grids |

Grids allow a designer to easily alter the size of a composition without having to redesign or recalculate. Grids allow a designer to use one grid design but still create a variety of diferent geometrical compositions.

Having the ability to discover the underlying grid in an Islamic geometric composition is one of the most useful tools for those who want to understand Islamic geometric design.

This page gives an introduction on the role and siginificance of grids

The number of different grids that can be designed is infinite and only limited by one's imagination. However, there are only three types of grids than be created by using identical shapes (or polygons as we will call them). These grids are:

a grid of squares |

a grid of hexagons |

a grid of triangels |

a grid of octagons |

an octagonal grid needs a square like this |

a grid of octagons |

We could take any of the other polygons and demonstrate that they cannot create a grid by just repeating the only polygonal shape. Howeve, we can use the example of an octagon (an eight-sided polygon). It cannot fill a surface by just repeating the same single shape: it leaves a small square- shaped gap. Only by introducing an extra polygon (in this case the little square), can we create a grid with octagons.It is not possible to create a grid with only octagons.

The basic principle of grids in Islamic geometrical design is that each polygon can have its own small geometrical design. When combined or repeated with different or identical polygons, it creates a larger composition. We can use the example of the hexagonal grid that can be seen above in blue above. This is a very common grid in geometrical design: some of the most familiar compositions are based on this hexagonal grid.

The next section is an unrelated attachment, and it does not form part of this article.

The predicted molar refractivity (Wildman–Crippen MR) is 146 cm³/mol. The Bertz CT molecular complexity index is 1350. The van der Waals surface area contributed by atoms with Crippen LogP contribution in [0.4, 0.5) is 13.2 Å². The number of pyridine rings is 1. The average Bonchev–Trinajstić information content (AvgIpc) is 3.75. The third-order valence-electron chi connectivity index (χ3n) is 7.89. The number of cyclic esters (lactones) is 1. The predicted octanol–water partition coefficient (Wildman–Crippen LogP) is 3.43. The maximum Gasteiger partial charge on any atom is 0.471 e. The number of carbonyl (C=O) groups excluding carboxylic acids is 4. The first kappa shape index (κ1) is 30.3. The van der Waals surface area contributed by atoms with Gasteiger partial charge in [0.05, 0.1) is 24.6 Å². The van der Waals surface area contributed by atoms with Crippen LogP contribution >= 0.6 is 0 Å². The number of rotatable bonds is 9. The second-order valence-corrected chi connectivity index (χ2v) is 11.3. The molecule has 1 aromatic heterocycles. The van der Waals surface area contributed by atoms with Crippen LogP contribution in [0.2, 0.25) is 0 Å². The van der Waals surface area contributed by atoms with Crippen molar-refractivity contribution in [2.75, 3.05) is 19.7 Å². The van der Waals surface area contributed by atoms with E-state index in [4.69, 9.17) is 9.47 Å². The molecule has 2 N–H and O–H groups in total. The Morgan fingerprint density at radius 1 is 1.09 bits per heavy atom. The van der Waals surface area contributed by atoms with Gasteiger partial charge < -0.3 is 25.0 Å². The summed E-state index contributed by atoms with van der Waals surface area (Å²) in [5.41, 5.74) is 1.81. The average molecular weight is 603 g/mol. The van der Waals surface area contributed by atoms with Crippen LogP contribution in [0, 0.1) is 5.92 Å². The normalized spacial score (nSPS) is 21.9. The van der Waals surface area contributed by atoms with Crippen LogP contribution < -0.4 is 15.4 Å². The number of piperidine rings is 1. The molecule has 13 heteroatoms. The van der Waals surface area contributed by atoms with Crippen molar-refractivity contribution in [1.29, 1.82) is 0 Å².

The basic principle of grids in Islamic geometrical design is that each polygon can have its own small geometrical design. When combined or repeated with different or identical polygons, it creates a larger composition. We can use the example of the hexagonal grid that can be seen above in blue above. This is a very common grid in geometrical design: some of the most familiar compositions are based on this hexagonal grid.

Dish with hexagonal grid (Kubachi ware - 17th c. Iran) |

The design below top is a plasterpanel from the Alhambra in Spain. The image below in the middle has red lines superimposed indicating where the grid is 'beneath' the visible composition. The small image on the right is the geomtrical star design that when repeated, creates the composition as we can see in the Alhambra. The remarkable thing about using geometrical designs in polygons is that is often not obvious what the overall composition will look like just by looking at the individual design in one polygon.

The real creativity of grids comes alive when grids of varying polygons are created. For example, by just combining a triangle and a square a range of different grids can be created. The triangles and squares can contain their own mini geometrical designs and, when combined in different ways, as seen in the grid designs below, will create different geometrical compositions.